Striegel’s Midwestern “niceness” and his work ethic serve him well, but the NFL is nothing if not competitive – meaning there is more to signing a player than a smile and warm disposition.
“There are 800 certified agents and about 250 drafted players each year. Anyone can do the numbers there,” Striegel said.
“We’re all competing for the same players. If a door doesn’t open, you have to make it open. You have to be aggressive in this business on every level. Yet, you can be a good, honest person with integrity and succeed very well. There are a lot of clients who want that.”
One such client is Matt Slauson, offensive guard for the New York Jets.
“Matt was very persistent,” Slauson said over the phone. “He called me probably once a week. I decided to interview Matt and Tom Mills. I brought them out and sat down with my family. It was an amazing fit.”
Matt’s first client was Marcus Thomas, a fifth-round draft pick for the San Diego Chargers from the University of Texas at El Paso.
That was 2008.
Only two years prior, Matt had graduated from UND and accepted a position with a law firm in downtown Denver. Instead of staying, though, he risked his livelihood and gave the NFL everything he had.
“I knew if I worked for Ascent where, even though I was paying my dues right away, I knew I could make it in the business. I was recruiting players on my own time. It was extremely busy, non-stop. I just didn’t look back when I took the step. Football is my passion. Law is my passion. Put those two together and this is my niche,” he smiled.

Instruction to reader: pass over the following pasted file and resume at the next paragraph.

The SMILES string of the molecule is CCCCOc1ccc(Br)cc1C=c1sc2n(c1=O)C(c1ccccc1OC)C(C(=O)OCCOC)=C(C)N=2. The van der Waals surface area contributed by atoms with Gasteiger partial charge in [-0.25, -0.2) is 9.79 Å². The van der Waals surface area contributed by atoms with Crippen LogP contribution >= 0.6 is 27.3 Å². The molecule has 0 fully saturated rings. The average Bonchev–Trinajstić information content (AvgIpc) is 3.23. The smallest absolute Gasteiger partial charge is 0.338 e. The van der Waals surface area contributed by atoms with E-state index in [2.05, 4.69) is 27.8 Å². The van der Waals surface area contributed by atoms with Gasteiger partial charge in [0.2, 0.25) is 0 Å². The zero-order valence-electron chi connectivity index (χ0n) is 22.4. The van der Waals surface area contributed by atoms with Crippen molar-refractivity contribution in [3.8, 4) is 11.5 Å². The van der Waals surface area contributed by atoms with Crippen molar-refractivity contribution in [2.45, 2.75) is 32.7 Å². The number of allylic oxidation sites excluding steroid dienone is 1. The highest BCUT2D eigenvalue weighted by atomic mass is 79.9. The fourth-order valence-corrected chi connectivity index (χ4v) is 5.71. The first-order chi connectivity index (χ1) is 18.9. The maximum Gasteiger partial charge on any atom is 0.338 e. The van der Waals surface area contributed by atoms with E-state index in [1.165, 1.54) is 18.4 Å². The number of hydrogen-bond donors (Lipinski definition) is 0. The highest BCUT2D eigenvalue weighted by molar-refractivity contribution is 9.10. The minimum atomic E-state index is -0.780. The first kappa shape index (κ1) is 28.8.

When he didn’t have a lot of connections, he had to make his own way, make his own phone calls and set up meetings to get in the business. That struggle makes the work he does now all the sweeter.
“It’s a great feeling when you have a player become a starter in the NFL and you know you’ve helped him get to that point. It’s like a brother achieving a goal that at times may have seemed impossible. They’ve sacrificed their whole lives for this.”
In some ways, you could say Matt has worked his whole life for his shot at the NFL, too.
At the same time, it’s almost bittersweet now to see the lockout and what it will mean for this year’s rookies. “Usually the rookies have all summer to earn their spots on the teams, but if the summer is shortened or OTAs (Organized Team Activities) aren’t happening at all the rookies will be hurt. They can’t learn the plays. They can’t show what they can do.”
As we walked to the elevator when our interview wrapped up, I realized how Matt was so good at his job. In the space of an hour he was open, forthcoming, funny, and genuinely interested – I almost felt like we became friends. Exactly the kind of person someone would want at their side to navigate the business of professional athletics.
contact the author:
Amanda Hvidsten Managing Editor, UND.edu The University of North Dakota Gustafson Hall, Room 201 3264 Campus Road, STOP 9021 Grand Forks, ND 58202 office: 701.777.3923 email@example.com